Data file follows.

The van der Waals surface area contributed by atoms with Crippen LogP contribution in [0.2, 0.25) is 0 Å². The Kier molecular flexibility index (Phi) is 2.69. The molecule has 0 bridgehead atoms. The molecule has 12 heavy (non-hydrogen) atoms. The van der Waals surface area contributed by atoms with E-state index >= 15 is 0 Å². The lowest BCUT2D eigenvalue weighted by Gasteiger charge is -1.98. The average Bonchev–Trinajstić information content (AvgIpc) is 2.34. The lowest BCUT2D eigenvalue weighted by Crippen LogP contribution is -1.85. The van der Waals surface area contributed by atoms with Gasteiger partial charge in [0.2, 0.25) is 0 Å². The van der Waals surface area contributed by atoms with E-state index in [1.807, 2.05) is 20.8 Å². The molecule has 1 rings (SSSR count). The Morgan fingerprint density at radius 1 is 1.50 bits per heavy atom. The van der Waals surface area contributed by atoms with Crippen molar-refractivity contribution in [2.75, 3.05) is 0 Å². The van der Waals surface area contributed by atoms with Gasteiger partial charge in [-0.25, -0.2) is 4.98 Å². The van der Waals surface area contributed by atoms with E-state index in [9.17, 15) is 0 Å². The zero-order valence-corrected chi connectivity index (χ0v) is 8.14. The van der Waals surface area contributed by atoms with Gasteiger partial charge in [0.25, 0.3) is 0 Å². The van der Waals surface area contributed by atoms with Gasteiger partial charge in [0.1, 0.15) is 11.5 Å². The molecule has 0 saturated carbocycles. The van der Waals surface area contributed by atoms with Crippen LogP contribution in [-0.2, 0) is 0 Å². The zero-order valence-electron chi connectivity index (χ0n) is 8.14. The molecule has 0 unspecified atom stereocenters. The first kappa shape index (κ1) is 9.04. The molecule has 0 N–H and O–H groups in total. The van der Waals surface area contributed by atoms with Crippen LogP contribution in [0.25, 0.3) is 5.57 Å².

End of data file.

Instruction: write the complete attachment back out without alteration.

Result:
The van der Waals surface area contributed by atoms with Crippen LogP contribution in [0.2, 0.25) is 0 Å². The Kier molecular flexibility index (Phi) is 2.69. The molecule has 0 bridgehead atoms. The molecule has 12 heavy (non-hydrogen) atoms. The van der Waals surface area contributed by atoms with E-state index >= 15 is 0 Å². The lowest BCUT2D eigenvalue weighted by Gasteiger charge is -1.98. The average Bonchev–Trinajstić information content (AvgIpc) is 2.34. The lowest BCUT2D eigenvalue weighted by Crippen LogP contribution is -1.85. The van der Waals surface area contributed by atoms with Gasteiger partial charge in [0.2, 0.25) is 0 Å². The van der Waals surface area contributed by atoms with E-state index in [1.807, 2.05) is 20.8 Å². The molecule has 1 rings (SSSR count). The Morgan fingerprint density at radius 1 is 1.50 bits per heavy atom. The van der Waals surface area contributed by atoms with Crippen molar-refractivity contribution in [2.75, 3.05) is 0 Å². The van der Waals surface area contributed by atoms with Gasteiger partial charge in [-0.25, -0.2) is 4.98 Å². The van der Waals surface area contributed by atoms with E-state index in [9.17, 15) is 0 Å². The zero-order valence-corrected chi connectivity index (χ0v) is 8.14. The van der Waals surface area contributed by atoms with Gasteiger partial charge in [0.25, 0.3) is 0 Å². The van der Waals surface area contributed by atoms with Gasteiger partial charge in [0.1, 0.15) is 11.5 Å². The molecule has 0 saturated carbocycles. The van der Waals surface area contributed by atoms with Crippen LogP contribution in [-0.2, 0) is 0 Å². The zero-order valence-electron chi connectivity index (χ0n) is 8.14. The molecule has 0 unspecified atom stereocenters. The first kappa shape index (κ1) is 9.04. The molecule has 0 N–H and O–H groups in total. The van der Waals surface area contributed by atoms with Crippen LogP contribution in [0.25, 0.3) is 5.57 Å².